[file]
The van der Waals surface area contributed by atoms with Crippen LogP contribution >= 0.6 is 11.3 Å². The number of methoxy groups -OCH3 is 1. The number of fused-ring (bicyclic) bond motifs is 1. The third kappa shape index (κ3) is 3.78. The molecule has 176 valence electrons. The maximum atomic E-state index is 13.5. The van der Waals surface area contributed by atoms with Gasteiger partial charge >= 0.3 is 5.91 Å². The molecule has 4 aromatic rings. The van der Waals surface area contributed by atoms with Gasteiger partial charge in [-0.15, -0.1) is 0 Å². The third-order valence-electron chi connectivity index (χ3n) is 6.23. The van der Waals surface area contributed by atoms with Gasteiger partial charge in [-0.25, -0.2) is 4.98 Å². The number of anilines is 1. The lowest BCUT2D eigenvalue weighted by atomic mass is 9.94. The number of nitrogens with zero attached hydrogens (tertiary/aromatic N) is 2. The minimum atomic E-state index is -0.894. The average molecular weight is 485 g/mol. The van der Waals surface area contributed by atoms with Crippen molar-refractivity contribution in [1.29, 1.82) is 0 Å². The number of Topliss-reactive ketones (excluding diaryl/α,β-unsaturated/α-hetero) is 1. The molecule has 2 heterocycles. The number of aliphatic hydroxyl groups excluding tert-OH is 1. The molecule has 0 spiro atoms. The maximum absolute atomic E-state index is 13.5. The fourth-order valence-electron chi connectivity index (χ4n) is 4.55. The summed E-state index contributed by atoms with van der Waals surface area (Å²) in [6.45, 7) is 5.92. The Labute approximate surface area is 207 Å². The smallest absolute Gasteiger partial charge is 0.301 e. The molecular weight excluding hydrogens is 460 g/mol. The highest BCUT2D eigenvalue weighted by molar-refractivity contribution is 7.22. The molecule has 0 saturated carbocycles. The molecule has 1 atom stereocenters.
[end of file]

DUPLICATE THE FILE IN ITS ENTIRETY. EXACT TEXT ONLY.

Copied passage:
The van der Waals surface area contributed by atoms with Crippen LogP contribution >= 0.6 is 11.3 Å². The number of methoxy groups -OCH3 is 1. The number of fused-ring (bicyclic) bond motifs is 1. The third kappa shape index (κ3) is 3.78. The molecule has 176 valence electrons. The maximum atomic E-state index is 13.5. The van der Waals surface area contributed by atoms with Gasteiger partial charge >= 0.3 is 5.91 Å². The molecule has 4 aromatic rings. The van der Waals surface area contributed by atoms with Gasteiger partial charge in [-0.15, -0.1) is 0 Å². The third-order valence-electron chi connectivity index (χ3n) is 6.23. The van der Waals surface area contributed by atoms with Gasteiger partial charge in [-0.25, -0.2) is 4.98 Å². The number of anilines is 1. The lowest BCUT2D eigenvalue weighted by atomic mass is 9.94. The number of nitrogens with zero attached hydrogens (tertiary/aromatic N) is 2. The minimum atomic E-state index is -0.894. The average molecular weight is 485 g/mol. The van der Waals surface area contributed by atoms with Crippen molar-refractivity contribution in [1.29, 1.82) is 0 Å². The number of Topliss-reactive ketones (excluding diaryl/α,β-unsaturated/α-hetero) is 1. The molecule has 2 heterocycles. The number of aliphatic hydroxyl groups excluding tert-OH is 1. The molecule has 0 spiro atoms. The maximum absolute atomic E-state index is 13.5. The fourth-order valence-electron chi connectivity index (χ4n) is 4.55. The summed E-state index contributed by atoms with van der Waals surface area (Å²) in [6.45, 7) is 5.92. The Labute approximate surface area is 207 Å². The smallest absolute Gasteiger partial charge is 0.301 e. The molecular weight excluding hydrogens is 460 g/mol. The highest BCUT2D eigenvalue weighted by molar-refractivity contribution is 7.22. The molecule has 0 saturated carbocycles. The molecule has 1 atom stereocenters.